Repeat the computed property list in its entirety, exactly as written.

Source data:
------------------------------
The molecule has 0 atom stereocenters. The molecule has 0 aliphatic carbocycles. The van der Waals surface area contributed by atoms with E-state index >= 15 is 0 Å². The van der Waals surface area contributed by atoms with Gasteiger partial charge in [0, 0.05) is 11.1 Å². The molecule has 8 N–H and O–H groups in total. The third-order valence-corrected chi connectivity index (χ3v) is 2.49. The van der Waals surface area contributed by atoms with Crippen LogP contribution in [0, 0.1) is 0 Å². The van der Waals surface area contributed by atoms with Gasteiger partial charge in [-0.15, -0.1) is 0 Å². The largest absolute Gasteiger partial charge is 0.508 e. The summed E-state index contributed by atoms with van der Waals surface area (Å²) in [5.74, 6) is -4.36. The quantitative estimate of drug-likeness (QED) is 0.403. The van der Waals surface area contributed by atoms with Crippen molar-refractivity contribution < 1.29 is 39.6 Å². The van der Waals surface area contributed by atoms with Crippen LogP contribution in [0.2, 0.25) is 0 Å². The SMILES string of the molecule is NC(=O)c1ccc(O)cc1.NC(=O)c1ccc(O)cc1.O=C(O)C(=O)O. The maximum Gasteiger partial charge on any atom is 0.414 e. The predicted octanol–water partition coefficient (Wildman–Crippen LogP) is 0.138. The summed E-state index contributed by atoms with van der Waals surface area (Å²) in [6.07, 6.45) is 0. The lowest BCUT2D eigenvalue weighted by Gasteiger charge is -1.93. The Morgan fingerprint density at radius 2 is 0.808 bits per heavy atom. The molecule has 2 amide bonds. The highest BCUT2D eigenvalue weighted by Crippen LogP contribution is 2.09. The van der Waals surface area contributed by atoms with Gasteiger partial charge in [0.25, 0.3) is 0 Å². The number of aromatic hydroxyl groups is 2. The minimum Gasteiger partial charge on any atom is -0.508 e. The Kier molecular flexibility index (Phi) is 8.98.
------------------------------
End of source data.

The molecule has 0 atom stereocenters. The molecule has 0 aliphatic carbocycles. The van der Waals surface area contributed by atoms with E-state index >= 15 is 0 Å². The van der Waals surface area contributed by atoms with Gasteiger partial charge in [0, 0.05) is 11.1 Å². The molecule has 8 N–H and O–H groups in total. The third-order valence-corrected chi connectivity index (χ3v) is 2.49. The van der Waals surface area contributed by atoms with Crippen LogP contribution in [0, 0.1) is 0 Å². The van der Waals surface area contributed by atoms with Gasteiger partial charge in [-0.15, -0.1) is 0 Å². The largest absolute Gasteiger partial charge is 0.508 e. The summed E-state index contributed by atoms with van der Waals surface area (Å²) in [5.74, 6) is -4.36. The quantitative estimate of drug-likeness (QED) is 0.403. The van der Waals surface area contributed by atoms with Crippen molar-refractivity contribution < 1.29 is 39.6 Å². The van der Waals surface area contributed by atoms with Crippen LogP contribution in [0.2, 0.25) is 0 Å². The SMILES string of the molecule is NC(=O)c1ccc(O)cc1.NC(=O)c1ccc(O)cc1.O=C(O)C(=O)O. The maximum Gasteiger partial charge on any atom is 0.414 e. The predicted octanol–water partition coefficient (Wildman–Crippen LogP) is 0.138. The summed E-state index contributed by atoms with van der Waals surface area (Å²) in [6.07, 6.45) is 0. The lowest BCUT2D eigenvalue weighted by Gasteiger charge is -1.93. The Morgan fingerprint density at radius 2 is 0.808 bits per heavy atom. The molecule has 2 amide bonds. The highest BCUT2D eigenvalue weighted by Crippen LogP contribution is 2.09. The van der Waals surface area contributed by atoms with Gasteiger partial charge in [0.25, 0.3) is 0 Å². The number of aromatic hydroxyl groups is 2. The minimum Gasteiger partial charge on any atom is -0.508 e. The Kier molecular flexibility index (Phi) is 8.98.